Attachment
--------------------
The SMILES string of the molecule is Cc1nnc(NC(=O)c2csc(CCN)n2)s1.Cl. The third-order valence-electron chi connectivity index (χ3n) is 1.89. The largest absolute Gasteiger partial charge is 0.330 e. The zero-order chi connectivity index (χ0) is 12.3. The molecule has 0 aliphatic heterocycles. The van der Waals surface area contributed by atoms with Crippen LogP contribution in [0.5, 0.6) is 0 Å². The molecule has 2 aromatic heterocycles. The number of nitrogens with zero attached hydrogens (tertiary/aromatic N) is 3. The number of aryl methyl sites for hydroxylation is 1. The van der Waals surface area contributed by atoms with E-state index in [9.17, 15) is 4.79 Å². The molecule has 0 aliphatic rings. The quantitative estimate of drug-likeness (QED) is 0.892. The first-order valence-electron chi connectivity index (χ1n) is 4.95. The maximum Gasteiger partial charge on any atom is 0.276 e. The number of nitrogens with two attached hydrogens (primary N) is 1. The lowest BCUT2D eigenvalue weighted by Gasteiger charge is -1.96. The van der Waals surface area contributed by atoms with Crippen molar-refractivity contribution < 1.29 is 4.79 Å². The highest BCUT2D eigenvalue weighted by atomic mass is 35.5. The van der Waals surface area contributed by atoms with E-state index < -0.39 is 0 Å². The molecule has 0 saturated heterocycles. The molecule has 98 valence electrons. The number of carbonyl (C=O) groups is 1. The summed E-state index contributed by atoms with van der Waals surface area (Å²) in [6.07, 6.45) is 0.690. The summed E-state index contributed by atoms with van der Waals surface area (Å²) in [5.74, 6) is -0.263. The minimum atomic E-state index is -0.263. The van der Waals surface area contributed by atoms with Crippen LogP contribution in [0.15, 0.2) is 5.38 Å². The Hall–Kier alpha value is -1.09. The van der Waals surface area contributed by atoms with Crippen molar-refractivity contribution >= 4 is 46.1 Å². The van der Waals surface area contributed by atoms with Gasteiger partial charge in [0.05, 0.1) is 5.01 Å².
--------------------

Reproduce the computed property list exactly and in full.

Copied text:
The SMILES string of the molecule is Cc1nnc(NC(=O)c2csc(CCN)n2)s1.Cl. The third-order valence-electron chi connectivity index (χ3n) is 1.89. The largest absolute Gasteiger partial charge is 0.330 e. The zero-order chi connectivity index (χ0) is 12.3. The molecule has 0 aliphatic heterocycles. The van der Waals surface area contributed by atoms with Crippen LogP contribution in [0.5, 0.6) is 0 Å². The molecule has 2 aromatic heterocycles. The number of nitrogens with zero attached hydrogens (tertiary/aromatic N) is 3. The number of aryl methyl sites for hydroxylation is 1. The van der Waals surface area contributed by atoms with E-state index in [9.17, 15) is 4.79 Å². The molecule has 0 aliphatic rings. The quantitative estimate of drug-likeness (QED) is 0.892. The first-order valence-electron chi connectivity index (χ1n) is 4.95. The maximum Gasteiger partial charge on any atom is 0.276 e. The number of nitrogens with two attached hydrogens (primary N) is 1. The lowest BCUT2D eigenvalue weighted by Gasteiger charge is -1.96. The van der Waals surface area contributed by atoms with Crippen molar-refractivity contribution < 1.29 is 4.79 Å². The highest BCUT2D eigenvalue weighted by atomic mass is 35.5. The van der Waals surface area contributed by atoms with E-state index < -0.39 is 0 Å². The molecule has 0 saturated heterocycles. The molecule has 98 valence electrons. The number of carbonyl (C=O) groups is 1. The summed E-state index contributed by atoms with van der Waals surface area (Å²) in [6.07, 6.45) is 0.690. The summed E-state index contributed by atoms with van der Waals surface area (Å²) in [5.74, 6) is -0.263. The minimum atomic E-state index is -0.263. The van der Waals surface area contributed by atoms with Crippen LogP contribution in [0.15, 0.2) is 5.38 Å². The Hall–Kier alpha value is -1.09. The van der Waals surface area contributed by atoms with Crippen molar-refractivity contribution >= 4 is 46.1 Å². The van der Waals surface area contributed by atoms with Gasteiger partial charge in [0.05, 0.1) is 5.01 Å².